Washington, D.C. — February 5, 2018 — Achieve today released a new brief analyzing states’ use of indicators of whether students in 9th grade are on track to graduate in their state accountability plans under the Every Student Succeeds Act (ESSA). The brief — On Track or Falling Behind? How States Include Measures of 9th Grade Performance in their ESSA Plans — finds that although research clearly demonstrates the importance of 9th grade for student success, less than one-third of states have defined a statewide on-track indicator, and just 11 states are including an on-track measure in their high school accountability systems as submitted under ESSA. The brief also presents a set of recommendations and action steps for states to define and use on-track indicators to identify and support at-risk students, focusing on efforts to support local districts.
Research has shown that 9th grade is a crucial transition point for students; warning signals in 9th grade can indicate whether or not students will succeed in high school and graduate. In order to identify students who are most at risk of not succeeding in high school, state data and reporting systems should focus on a suite of early warning indicators and provide the right information to the right people at the right time. One key indicator is a measure of whether 9th grade students are on track to graduate, which indicates whether students are earning the credits to graduate in a timely manner.
Under ESSA, every state was required to submit a plan to hold its K–12 schools accountable for student performance, with flexibility in defining and weighting different indicators of success. Achieve’s review of states’ ESSA plans found that some states have chosen to include a 9th grade on track to graduate indicator in their accountability systems, while a handful of others publicly report the percentage of students who are on track to graduate but stop short of including it in their accountability plans.
Highlights from the analysis include:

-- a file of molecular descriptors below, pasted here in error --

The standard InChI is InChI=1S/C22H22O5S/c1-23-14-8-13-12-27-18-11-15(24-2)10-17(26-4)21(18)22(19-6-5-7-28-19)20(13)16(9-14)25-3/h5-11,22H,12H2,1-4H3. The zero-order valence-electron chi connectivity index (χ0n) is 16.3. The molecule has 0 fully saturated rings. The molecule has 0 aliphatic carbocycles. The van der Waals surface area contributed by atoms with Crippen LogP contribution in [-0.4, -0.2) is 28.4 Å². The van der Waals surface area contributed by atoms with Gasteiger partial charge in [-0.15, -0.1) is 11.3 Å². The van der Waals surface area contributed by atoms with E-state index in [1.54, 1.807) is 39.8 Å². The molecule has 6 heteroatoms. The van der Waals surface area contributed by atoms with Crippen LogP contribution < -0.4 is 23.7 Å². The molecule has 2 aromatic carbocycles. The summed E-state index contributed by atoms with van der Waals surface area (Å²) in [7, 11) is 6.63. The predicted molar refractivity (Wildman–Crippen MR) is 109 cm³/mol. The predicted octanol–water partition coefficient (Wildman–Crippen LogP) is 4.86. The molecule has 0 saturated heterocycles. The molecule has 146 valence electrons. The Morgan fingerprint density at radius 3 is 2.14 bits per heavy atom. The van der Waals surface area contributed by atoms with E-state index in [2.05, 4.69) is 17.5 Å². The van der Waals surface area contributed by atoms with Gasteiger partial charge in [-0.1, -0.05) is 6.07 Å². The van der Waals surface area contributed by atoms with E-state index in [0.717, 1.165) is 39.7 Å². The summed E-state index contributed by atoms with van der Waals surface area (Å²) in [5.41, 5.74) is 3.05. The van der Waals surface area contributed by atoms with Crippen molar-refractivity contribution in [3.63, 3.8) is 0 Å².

- Eleven states are including an on-track measure in their high school accountability system (AK, AR, CT, DE, IL, MD, MA, NV, OR, WA, and WV). Two of these states (CT, NV) are also including an on-track indicator in their middle school accountability system. One additional state (LA) is including an on-track indicator only for middle school accountability.
- Three additional states (FL, HI, and OH) publicly report the percentage of students who are on track to graduate, but do not include it as an accountability indicator.
- States’ definitions for this indicator vary from simply looking at credit accumulation, to considering course performance, to focusing on acquiring credit in particular core subject areas.
- While this is good practice, states can do more. They can, and must, provide financial and technical support to local districts to implement high-functioning data and reporting systems that provide school and district personnel with real time access to key early warning indicators such as on-track measures.
- States should also support the professional and leadership development of educators and school leaders, and consider creating and supporting networks of districts to promote the optimal use of early warning indicators.
This brief is the latest in a series of briefs analyzing elements of states’ accountability plans that Achieve plans to release in the coming weeks. Achieve has also created an online tracker of the full components of each state’s accountability plan. The information on the website has been pulled directly from state ESSA plans, including final plans for those that have been approved by the U.S. Department of Education and the most recent versions for those that remain under review. Achieve will update the site as plans continue to be approved and finalized.